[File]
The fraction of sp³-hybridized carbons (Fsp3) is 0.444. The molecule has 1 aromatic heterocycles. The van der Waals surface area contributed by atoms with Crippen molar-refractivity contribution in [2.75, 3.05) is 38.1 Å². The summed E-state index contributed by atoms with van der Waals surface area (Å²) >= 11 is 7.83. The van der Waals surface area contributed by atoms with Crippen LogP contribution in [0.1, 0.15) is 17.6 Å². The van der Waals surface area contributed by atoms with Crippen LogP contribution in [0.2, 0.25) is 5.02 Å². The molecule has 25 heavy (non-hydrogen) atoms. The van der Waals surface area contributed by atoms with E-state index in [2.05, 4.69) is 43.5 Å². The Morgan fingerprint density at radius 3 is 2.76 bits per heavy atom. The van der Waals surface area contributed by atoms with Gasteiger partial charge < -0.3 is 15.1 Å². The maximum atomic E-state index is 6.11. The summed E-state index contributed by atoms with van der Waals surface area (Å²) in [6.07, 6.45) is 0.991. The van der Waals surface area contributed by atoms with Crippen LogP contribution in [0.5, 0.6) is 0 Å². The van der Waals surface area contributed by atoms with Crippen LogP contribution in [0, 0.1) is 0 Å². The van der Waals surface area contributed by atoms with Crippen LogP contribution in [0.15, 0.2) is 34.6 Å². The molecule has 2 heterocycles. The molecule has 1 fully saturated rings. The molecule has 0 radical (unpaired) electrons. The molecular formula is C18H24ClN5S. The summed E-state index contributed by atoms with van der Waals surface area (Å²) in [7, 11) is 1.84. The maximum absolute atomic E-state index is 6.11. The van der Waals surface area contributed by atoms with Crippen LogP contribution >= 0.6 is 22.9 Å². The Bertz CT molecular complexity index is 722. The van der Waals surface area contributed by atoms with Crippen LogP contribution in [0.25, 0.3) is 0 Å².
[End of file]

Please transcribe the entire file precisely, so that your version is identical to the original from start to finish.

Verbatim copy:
The fraction of sp³-hybridized carbons (Fsp3) is 0.444. The molecule has 1 aromatic heterocycles. The van der Waals surface area contributed by atoms with Crippen molar-refractivity contribution in [2.75, 3.05) is 38.1 Å². The summed E-state index contributed by atoms with van der Waals surface area (Å²) >= 11 is 7.83. The van der Waals surface area contributed by atoms with Crippen LogP contribution in [0.1, 0.15) is 17.6 Å². The van der Waals surface area contributed by atoms with Crippen LogP contribution in [0.2, 0.25) is 5.02 Å². The molecule has 25 heavy (non-hydrogen) atoms. The van der Waals surface area contributed by atoms with E-state index in [2.05, 4.69) is 43.5 Å². The Morgan fingerprint density at radius 3 is 2.76 bits per heavy atom. The van der Waals surface area contributed by atoms with Gasteiger partial charge < -0.3 is 15.1 Å². The maximum atomic E-state index is 6.11. The summed E-state index contributed by atoms with van der Waals surface area (Å²) in [6.07, 6.45) is 0.991. The van der Waals surface area contributed by atoms with Crippen LogP contribution in [0.5, 0.6) is 0 Å². The van der Waals surface area contributed by atoms with Crippen LogP contribution in [0, 0.1) is 0 Å². The van der Waals surface area contributed by atoms with Crippen LogP contribution in [0.15, 0.2) is 34.6 Å². The molecule has 2 heterocycles. The molecule has 1 fully saturated rings. The molecule has 0 radical (unpaired) electrons. The molecular formula is C18H24ClN5S. The summed E-state index contributed by atoms with van der Waals surface area (Å²) in [7, 11) is 1.84. The maximum absolute atomic E-state index is 6.11. The van der Waals surface area contributed by atoms with Crippen LogP contribution >= 0.6 is 22.9 Å². The Bertz CT molecular complexity index is 722. The van der Waals surface area contributed by atoms with Crippen LogP contribution in [0.25, 0.3) is 0 Å².